The hollow, donated by Lady Fortescue, originally came from Richmond Park, and was moved to Kensington Gardens in 1928 as part of George Lansbury's scheme of public improvements in London. Over the next two years the illustrator Ivor Innes carved the figures of the "Little People" into it. These included Wookey the witch, with her three jars of health, wealth and happiness, Huckleberry the gnome, carrying a bag of berries up the Gnomes' Stairway to the banquet within Bark Hall, and Grumples and Groodles the Elves being awakened by Brownie, Dinkie, Rumplelocks and Hereandthere stealing eggs from the crows' nest.
Innes also illustrated a 1930 children's book written by his wife Elsie and based on the Elfin Oak. In it, Elsie wrote:
for centuries now it has been the home of fairies, gnomes, elves, imps, and pixies. In the nooks and crannies they lurk, or peer out of holes and crevices, their natural windows and doorways. It is their hiding-place by day, their revelry place by night, and when the great moon tops the bare branchless tree the Elfin Clans come out to play and frolic in the moonlight.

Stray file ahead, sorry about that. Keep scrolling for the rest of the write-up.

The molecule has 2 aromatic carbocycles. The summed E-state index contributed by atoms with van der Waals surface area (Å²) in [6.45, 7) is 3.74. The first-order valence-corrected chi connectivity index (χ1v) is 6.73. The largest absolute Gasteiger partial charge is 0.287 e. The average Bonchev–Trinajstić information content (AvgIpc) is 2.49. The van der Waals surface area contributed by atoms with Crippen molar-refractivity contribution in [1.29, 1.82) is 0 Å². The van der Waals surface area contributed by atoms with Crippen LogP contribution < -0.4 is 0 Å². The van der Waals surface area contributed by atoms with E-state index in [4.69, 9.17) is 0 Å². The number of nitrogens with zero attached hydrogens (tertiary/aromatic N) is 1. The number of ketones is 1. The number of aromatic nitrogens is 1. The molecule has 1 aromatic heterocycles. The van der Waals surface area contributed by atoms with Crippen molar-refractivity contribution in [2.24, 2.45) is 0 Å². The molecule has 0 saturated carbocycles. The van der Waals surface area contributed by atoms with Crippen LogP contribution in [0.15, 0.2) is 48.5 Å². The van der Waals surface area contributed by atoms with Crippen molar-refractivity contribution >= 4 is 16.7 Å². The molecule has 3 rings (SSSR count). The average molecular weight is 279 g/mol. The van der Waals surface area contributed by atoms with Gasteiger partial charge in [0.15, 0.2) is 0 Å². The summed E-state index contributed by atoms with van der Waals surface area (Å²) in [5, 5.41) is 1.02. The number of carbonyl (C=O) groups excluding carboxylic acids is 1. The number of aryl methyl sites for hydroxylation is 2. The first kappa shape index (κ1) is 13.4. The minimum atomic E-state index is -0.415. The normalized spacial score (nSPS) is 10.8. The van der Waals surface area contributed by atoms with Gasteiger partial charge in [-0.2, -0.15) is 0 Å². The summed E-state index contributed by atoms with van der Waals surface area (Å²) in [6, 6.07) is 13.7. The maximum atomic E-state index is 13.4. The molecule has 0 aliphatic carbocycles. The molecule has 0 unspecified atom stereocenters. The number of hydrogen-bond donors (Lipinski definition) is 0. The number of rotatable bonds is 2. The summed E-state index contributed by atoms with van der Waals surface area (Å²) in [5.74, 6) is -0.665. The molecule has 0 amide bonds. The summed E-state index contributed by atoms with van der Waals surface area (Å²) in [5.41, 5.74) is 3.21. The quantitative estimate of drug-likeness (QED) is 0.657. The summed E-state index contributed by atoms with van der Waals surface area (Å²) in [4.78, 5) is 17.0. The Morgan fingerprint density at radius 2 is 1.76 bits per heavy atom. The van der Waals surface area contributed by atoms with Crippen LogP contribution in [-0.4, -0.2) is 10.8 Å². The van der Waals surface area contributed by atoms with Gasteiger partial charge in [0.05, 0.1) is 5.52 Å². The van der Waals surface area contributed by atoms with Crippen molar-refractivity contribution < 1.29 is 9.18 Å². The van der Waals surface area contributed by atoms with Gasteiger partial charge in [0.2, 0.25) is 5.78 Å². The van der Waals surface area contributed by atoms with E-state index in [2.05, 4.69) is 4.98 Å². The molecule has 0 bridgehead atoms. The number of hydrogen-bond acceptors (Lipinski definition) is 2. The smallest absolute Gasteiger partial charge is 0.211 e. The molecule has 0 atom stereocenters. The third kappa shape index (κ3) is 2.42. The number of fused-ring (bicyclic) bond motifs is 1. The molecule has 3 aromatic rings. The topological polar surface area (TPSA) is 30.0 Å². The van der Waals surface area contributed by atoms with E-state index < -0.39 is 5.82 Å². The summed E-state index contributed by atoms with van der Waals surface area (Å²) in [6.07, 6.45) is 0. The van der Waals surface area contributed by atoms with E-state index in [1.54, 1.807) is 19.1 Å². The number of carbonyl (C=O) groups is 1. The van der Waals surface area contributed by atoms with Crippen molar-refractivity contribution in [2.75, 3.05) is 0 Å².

The comedian Spike Milligan was a lifelong fan of the Oak, and in 1996 he led a successful campaign to have it restored. Much of the work he did himself, leading a small team on Saturday mornings. In December 1997 Heritage Minister Tony Banks declared it a Grade II listed structure.
- Historic England. "Details from listed building database (`1376784)". National Heritage List for England.
- "Elfin Oak". Retrieved 22 October 2014.
- Innes, Elsie (1930). The Elfin Oak of Kensington Gardens. Frederick Warne & Co.
- Mabbett, Andy (2010). Pink Floyd – The Music and the Mystery. Omnibus. ISBN 978-1-84938-370-7.
- Scudamore, Pauline. Dear Robert, Dear Spike, (1991) p.32
- "Elfin Oak – Kensington Gardens". The Royal Parks. Retrieved 22 October 2014.